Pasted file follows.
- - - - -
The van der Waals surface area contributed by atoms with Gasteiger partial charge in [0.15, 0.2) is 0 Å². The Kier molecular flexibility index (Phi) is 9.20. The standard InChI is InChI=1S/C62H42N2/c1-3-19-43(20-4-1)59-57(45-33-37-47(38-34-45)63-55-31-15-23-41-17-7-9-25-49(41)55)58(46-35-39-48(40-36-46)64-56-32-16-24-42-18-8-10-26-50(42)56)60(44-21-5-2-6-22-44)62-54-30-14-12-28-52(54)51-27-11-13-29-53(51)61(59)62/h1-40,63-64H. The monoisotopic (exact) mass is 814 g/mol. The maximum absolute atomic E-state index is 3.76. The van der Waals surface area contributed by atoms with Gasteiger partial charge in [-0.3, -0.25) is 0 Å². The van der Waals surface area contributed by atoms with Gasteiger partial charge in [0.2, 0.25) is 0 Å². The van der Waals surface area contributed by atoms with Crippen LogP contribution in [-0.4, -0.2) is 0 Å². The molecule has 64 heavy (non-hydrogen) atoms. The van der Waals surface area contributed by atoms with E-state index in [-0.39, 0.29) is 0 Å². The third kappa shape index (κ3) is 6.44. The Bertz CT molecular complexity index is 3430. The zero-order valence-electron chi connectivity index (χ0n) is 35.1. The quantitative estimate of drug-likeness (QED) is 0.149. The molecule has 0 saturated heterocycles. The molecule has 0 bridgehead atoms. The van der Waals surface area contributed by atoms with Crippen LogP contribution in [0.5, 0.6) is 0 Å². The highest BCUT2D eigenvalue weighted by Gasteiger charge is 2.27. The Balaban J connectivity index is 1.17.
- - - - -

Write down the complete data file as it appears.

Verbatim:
The van der Waals surface area contributed by atoms with Gasteiger partial charge in [0.15, 0.2) is 0 Å². The Kier molecular flexibility index (Phi) is 9.20. The standard InChI is InChI=1S/C62H42N2/c1-3-19-43(20-4-1)59-57(45-33-37-47(38-34-45)63-55-31-15-23-41-17-7-9-25-49(41)55)58(46-35-39-48(40-36-46)64-56-32-16-24-42-18-8-10-26-50(42)56)60(44-21-5-2-6-22-44)62-54-30-14-12-28-52(54)51-27-11-13-29-53(51)61(59)62/h1-40,63-64H. The monoisotopic (exact) mass is 814 g/mol. The maximum absolute atomic E-state index is 3.76. The van der Waals surface area contributed by atoms with Gasteiger partial charge in [-0.3, -0.25) is 0 Å². The van der Waals surface area contributed by atoms with Gasteiger partial charge in [0.2, 0.25) is 0 Å². The van der Waals surface area contributed by atoms with Crippen LogP contribution in [-0.4, -0.2) is 0 Å². The molecule has 64 heavy (non-hydrogen) atoms. The van der Waals surface area contributed by atoms with E-state index in [-0.39, 0.29) is 0 Å². The third kappa shape index (κ3) is 6.44. The Bertz CT molecular complexity index is 3430. The zero-order valence-electron chi connectivity index (χ0n) is 35.1. The quantitative estimate of drug-likeness (QED) is 0.149. The molecule has 0 saturated heterocycles. The molecule has 0 bridgehead atoms. The van der Waals surface area contributed by atoms with Crippen LogP contribution in [0.5, 0.6) is 0 Å². The highest BCUT2D eigenvalue weighted by Gasteiger charge is 2.27. The Balaban J connectivity index is 1.17.